Last Night in Twisted River by John Irving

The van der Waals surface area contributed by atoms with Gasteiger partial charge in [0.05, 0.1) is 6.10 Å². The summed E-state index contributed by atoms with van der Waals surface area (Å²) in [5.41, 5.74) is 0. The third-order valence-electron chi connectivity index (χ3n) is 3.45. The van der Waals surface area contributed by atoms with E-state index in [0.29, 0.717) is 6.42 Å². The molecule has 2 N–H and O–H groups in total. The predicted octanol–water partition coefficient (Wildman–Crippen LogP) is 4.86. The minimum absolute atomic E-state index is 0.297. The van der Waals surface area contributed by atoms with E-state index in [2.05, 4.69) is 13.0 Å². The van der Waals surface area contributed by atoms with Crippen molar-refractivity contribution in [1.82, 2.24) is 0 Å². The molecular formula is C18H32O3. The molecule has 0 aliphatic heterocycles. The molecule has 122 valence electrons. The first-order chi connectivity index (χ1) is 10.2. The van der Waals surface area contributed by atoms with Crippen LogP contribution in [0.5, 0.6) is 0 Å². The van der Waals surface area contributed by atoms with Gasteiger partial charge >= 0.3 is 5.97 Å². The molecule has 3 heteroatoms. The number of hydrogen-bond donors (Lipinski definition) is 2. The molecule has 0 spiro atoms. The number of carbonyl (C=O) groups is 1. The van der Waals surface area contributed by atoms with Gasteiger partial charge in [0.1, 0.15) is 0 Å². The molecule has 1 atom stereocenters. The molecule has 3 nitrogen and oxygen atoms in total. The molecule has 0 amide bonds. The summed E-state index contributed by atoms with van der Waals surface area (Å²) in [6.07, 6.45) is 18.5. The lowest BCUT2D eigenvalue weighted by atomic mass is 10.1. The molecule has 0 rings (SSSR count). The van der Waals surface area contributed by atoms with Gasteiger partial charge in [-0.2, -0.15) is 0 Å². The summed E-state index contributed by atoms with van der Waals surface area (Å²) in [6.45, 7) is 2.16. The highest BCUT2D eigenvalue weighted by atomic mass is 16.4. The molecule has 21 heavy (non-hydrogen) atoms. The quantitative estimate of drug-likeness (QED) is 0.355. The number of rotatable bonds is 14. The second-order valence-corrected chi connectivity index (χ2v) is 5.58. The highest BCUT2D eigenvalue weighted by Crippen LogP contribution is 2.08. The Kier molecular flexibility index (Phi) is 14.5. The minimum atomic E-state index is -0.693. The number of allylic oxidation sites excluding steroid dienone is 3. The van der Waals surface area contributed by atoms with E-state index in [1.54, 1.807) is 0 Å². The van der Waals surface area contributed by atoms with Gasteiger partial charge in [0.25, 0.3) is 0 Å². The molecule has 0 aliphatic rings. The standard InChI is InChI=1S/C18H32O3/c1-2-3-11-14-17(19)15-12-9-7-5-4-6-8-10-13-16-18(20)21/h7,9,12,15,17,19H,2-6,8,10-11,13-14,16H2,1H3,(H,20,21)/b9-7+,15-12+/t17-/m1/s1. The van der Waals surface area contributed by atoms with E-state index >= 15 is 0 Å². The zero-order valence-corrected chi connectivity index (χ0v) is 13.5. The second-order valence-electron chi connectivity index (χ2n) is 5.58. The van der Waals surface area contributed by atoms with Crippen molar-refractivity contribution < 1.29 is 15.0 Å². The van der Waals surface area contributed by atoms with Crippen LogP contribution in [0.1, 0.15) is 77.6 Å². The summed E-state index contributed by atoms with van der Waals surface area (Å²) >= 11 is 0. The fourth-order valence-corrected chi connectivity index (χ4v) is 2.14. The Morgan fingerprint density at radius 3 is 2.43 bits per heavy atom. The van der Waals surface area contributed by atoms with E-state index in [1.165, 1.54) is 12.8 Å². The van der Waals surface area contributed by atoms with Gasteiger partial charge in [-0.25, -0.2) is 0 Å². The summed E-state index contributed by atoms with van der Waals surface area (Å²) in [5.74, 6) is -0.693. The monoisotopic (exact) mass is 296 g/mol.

Author John Irving loves words. I love words. He likes to use a wide variety of words. I like to use a wide variety of words. John Irving can make his wide use of words into a novel. I cannot, but I can read. Irving’s latest novel Last Night in Twisted River is a bending, twisting novel – many more twists than the river of that name. The story of the lives of father and son Dominic and Daniel Baciagulupo (a misspelled Italian name) begins in 1954 in a New Hampshire logging camp. Known to most people as the cook and his boy, they live a remote life with logger Ketchum and Injun Jane as their main friends – a life surrounded by the violence of nature and of man, a world of strong language that is authentic in its usage. A devastating accidental shooting death alters their lives completely. They subsequently live in Boston, rural Vermont, Iowa, and the urban Toronto of 2000. Name changes are needed to escape the vengeance of the Coos County, New Hampshire, “deputy”. Each major part of the novel covers several years, but not necessarily in strict chronological order. Told sometimes from the omniscient point of view through Daniel’s (now Danny’s) eyes and sometimes from that of Dominic (later known as Tony), the story is of the love for a father for his child, the love of cooking, and the love of life. Danny becomes a famous author and a single parent. He struggles with his writing while the whole world likes to speculate how much is autobiographical and how much is FICTION in his fiction writing. Both Dominic and Daniel lead interesting love lives. Death is a stalker throughout the novel – sometimes in the form of the “deputy”, sometimes in the form the dreaded and strangely blue Mustang, and sometimes just the vagaries of life. To tell any of the incidents of the novel would spoil the reading for others because every subsequent action in the novel is built on what has gone on before. Many interesting people enter and leave their lives as Danny and Tony travel from one life to another. John Irving is so expressive in his writing, I feel that I can picture the logging camp, Doninic and Daniel, Ketchum, Six-Pack Pam, and most of the other characters in my mind as if I have really met them. I dread the thought of this novel being made into a movie. I would never watch the movie, because it would ruin the book for me. As with his novel The World According to Garp which I found to be very humorous as well as heart-breaking, the movie was a major depressing work to me. Since I’ve taken such a long break from reading Irving, I may have to go back and try The Cider House Rules and A Prayer for Owen Meany. — Anniesse

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